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UCI to Assist Restoration of Barnegat Bay Marsh Islands

Barnegat Lighthouse

A view of the Barnegat Lighthouse overlooking the bay and marsh islands in Long Beach Township.

The Monmouth Urban Coast Institute (UCI) will serve on a team that has received $89,690 through the National Coastal Resilience Fund (NCRF) to develop a restoration plan for marsh islands in Barnegat Bay that can improve the system’s ecological health and protect nearby communities from flooding, coastal storms and climate threats.

Grantee Long Beach Township and the New Jersey Bay Islands Initiative (NJBII) will guide a core project team consisting of the U.S. Fish and Wildlife Service, Barnegat Bay Partnership, Stockton University, Ducks Unlimited, Mordecai Land Trust, The Nature Conservancy and the UCI. The team will use a GIS decision-support tool to prioritize five islands adjacent to the township that are in greatest need of restoration and best-positioned to reduce flood risk and exposure to residents. Appropriate nature-based strategies will be determined for restoring the islands, such as depositing dredged sediments along their perimeters, growing oyster reefs to curtail wave impacts, and building up plant communities that can stabilize the areas.

UCI Associate Director Thomas Herrington, a coastal engineer, will advise on the project designs and work with the team to develop cost estimates and other documents for evaluation by the New Jersey Department of Environmental Protection, Army Corps of Engineers and other agencies that would handle their eventual construction. Monmouth University students will also assist with research on the project.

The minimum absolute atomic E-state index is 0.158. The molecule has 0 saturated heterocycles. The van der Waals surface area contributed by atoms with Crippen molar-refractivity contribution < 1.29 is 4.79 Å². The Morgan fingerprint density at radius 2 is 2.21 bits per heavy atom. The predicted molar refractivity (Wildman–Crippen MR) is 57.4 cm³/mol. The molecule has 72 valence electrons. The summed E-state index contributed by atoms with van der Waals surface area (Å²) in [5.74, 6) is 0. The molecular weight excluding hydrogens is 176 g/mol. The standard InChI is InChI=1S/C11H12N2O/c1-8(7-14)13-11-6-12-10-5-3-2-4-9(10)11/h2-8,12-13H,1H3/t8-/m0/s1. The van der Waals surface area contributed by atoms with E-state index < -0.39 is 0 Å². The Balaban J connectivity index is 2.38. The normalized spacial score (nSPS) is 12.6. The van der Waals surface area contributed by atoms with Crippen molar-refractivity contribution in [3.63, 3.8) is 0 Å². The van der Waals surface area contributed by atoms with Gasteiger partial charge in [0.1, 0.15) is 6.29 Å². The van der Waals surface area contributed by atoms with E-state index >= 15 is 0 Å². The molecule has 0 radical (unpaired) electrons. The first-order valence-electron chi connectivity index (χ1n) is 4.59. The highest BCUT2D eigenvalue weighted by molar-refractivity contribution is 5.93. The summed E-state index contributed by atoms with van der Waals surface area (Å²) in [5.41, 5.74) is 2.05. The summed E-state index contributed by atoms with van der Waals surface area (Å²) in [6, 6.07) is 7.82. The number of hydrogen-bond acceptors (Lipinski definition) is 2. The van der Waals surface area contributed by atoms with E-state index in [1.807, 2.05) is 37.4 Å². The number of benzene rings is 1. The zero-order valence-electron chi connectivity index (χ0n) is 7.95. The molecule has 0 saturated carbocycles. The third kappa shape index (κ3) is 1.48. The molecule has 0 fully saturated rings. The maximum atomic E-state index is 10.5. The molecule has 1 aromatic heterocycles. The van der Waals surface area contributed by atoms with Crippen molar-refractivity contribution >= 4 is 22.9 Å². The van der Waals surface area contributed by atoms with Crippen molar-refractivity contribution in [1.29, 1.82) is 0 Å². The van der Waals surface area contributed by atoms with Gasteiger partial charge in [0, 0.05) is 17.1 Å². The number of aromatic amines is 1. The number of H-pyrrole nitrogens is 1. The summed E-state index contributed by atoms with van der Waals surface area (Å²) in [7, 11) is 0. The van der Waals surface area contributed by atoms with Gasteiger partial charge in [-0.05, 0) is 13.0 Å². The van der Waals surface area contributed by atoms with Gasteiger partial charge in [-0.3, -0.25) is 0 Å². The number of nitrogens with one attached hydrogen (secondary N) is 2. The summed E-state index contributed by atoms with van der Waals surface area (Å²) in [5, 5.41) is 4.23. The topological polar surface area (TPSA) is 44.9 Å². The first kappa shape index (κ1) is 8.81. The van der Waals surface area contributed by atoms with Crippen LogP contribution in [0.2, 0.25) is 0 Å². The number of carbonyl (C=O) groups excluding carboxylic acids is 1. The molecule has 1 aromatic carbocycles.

The team’s grant proposal noted that the many small marsh islands throughout the bay provide critical protections to nearby communities, citing a study that concluded natural wetlands reduced annual flood risk to properties within 5 feet of mean sea level in the area by up to 70% over a wide range of storm characteristics. It also noted that they were habitats for endangered, threatened and at-risk species including the northern diamondback terrapin, piping plover, least tern, black skimmer, red knot and American oystercatcher.

The National Fish and Wildlife Foundation (NFWF) and National Oceanic and Atmospheric Administration (NOAA) announced funding for this and 48 other coastal resilience projects in 28 states and U.S. territories in a Nov. 18 press release. Click here to view a full list of projects funded through the NCRF 2021 grant slate.